A native title agreement and marketing rights arrangements are expected to be ticked-off in upcoming weeks and months, and a refinancing of the debt could also be on the cards as the de-risking and production process proceeds.
The all-up cost of the US$150 million debt being provided by Taurus is around 13% (taking into account options granted), but according to Salt Lake's CEO Tony Swiericzuk, that's not a high coupon given the backing was provided at a very early stage of the project - prior to the completion of bankable feasibility work.
He also indicated at the company's AGM today the debt would be readily financeable at much lower rates as the de-risking continues and production comes on line.
A small funding gap at Lake Way could also be covered by any upsizing of the debt, though there's no shortage of options on that score given Salt Lake's market capitalisation of more than A$200 million.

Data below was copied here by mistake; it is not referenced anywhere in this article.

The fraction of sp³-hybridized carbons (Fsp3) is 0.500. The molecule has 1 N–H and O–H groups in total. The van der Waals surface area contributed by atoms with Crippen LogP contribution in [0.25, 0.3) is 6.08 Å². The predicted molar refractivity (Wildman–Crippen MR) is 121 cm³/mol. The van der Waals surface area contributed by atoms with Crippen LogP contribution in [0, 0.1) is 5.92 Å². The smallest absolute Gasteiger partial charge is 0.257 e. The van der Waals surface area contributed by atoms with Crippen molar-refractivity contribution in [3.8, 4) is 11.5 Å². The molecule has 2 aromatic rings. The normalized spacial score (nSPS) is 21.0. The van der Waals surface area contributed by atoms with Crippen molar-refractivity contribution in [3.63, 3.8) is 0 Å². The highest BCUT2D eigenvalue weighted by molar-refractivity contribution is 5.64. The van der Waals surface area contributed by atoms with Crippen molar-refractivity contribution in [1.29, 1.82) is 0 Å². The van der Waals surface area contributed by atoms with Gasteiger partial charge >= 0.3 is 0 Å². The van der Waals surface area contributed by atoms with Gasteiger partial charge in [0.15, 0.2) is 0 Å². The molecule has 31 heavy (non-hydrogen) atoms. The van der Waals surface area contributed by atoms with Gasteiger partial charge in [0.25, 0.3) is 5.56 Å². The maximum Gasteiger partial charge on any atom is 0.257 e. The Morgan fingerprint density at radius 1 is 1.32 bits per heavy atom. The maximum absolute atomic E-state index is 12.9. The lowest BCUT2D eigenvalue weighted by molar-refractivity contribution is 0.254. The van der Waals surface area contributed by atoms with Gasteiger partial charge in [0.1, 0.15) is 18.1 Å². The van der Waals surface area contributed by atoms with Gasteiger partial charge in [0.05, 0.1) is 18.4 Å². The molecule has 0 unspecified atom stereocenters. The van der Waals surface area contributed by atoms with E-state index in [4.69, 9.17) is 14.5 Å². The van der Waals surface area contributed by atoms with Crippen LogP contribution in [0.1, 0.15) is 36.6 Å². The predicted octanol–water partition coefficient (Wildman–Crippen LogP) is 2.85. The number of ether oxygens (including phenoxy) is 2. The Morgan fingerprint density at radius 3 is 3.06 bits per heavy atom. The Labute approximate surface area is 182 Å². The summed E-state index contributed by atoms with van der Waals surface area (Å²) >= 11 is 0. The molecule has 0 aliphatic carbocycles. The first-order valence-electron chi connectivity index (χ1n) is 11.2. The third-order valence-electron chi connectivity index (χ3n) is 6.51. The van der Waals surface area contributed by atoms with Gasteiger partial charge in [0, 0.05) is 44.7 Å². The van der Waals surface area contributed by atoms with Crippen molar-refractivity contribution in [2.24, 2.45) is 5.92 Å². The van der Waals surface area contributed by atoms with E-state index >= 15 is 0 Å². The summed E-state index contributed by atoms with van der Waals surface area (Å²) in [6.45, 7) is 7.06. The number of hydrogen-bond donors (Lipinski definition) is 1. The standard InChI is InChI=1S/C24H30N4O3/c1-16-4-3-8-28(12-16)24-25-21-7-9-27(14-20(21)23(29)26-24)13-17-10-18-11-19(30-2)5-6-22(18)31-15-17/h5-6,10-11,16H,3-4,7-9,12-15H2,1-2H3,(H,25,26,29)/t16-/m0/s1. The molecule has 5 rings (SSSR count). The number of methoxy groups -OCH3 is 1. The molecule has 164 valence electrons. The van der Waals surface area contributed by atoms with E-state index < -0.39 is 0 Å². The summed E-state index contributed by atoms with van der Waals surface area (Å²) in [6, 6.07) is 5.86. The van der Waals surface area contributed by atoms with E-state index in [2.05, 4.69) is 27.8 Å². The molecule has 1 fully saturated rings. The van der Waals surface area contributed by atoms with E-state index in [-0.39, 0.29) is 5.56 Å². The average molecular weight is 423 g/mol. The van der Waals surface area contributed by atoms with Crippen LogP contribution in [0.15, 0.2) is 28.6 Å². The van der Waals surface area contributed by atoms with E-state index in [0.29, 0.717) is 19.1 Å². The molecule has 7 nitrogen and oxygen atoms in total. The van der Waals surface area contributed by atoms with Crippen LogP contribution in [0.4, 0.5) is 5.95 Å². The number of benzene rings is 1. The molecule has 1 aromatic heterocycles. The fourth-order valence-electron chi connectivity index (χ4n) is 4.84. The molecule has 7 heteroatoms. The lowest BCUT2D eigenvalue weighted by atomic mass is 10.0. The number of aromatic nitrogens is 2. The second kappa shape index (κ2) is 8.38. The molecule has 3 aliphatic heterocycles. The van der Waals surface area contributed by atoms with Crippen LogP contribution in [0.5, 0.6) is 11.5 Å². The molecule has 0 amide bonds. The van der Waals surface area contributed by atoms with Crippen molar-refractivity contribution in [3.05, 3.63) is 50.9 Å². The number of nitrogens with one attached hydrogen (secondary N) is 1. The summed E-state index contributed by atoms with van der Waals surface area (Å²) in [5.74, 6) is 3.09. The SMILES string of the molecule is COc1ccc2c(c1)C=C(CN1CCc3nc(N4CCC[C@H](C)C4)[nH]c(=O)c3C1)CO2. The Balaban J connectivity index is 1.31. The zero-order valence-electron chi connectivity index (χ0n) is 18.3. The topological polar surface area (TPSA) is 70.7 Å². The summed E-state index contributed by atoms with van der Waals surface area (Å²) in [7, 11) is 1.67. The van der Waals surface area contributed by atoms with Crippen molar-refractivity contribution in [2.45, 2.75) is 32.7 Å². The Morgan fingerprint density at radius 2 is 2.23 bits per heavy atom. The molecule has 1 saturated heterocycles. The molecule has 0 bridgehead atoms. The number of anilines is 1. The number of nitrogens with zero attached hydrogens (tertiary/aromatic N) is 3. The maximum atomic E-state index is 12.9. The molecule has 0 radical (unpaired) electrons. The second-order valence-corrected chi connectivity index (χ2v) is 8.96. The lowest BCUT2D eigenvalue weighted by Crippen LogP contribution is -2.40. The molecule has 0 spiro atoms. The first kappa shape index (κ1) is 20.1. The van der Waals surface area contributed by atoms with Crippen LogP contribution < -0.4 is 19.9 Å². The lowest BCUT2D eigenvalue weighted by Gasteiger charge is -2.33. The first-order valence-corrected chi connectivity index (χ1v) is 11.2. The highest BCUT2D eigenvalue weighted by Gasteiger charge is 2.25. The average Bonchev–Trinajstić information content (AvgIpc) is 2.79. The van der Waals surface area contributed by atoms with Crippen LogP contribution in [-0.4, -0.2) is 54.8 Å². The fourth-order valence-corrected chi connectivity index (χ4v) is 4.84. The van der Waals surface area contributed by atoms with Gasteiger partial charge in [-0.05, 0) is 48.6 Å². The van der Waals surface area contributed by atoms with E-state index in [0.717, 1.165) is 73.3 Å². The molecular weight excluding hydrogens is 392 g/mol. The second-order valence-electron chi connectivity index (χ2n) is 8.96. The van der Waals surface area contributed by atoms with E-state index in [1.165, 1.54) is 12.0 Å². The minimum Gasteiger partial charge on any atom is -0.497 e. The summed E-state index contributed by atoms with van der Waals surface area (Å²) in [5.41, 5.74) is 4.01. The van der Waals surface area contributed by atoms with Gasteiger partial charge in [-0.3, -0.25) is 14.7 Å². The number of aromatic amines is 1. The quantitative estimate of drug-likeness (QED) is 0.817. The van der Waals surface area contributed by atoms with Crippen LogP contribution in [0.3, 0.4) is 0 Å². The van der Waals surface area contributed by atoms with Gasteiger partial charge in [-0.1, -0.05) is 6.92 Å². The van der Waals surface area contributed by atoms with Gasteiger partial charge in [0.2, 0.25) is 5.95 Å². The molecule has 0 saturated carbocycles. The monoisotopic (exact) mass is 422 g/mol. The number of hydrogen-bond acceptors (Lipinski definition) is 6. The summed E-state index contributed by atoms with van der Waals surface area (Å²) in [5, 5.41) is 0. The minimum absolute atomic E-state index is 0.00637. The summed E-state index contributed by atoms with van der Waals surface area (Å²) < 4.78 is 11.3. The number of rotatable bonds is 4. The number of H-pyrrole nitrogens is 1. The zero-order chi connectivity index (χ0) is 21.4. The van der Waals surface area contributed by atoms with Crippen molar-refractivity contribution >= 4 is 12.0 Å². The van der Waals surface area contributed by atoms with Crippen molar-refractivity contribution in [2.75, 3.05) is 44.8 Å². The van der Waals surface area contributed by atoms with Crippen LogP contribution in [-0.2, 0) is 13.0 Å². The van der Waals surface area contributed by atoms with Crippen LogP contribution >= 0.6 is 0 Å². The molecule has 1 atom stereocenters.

Meanwhile the company is also continuing to trial an innovative new sheet pile system for pond walls that would save on the substantial cost of civil works conventionally required.
The company is current awaiting a shipment of the sheet pile system from Poland.
And with Swiericzuk also indicating processing testwork has been going well, the company currently looks very well positioned for success should the SOP market continue to perform as expected.
Bankable feasibility results last month pointed to average earnings per annum of $111 million and a post-tax net present value of $479 million.
Shares in Salt Lake were up 1% to 79c in afternoon trade, capitalising the company at $202 million.
The stock reached 95c in September.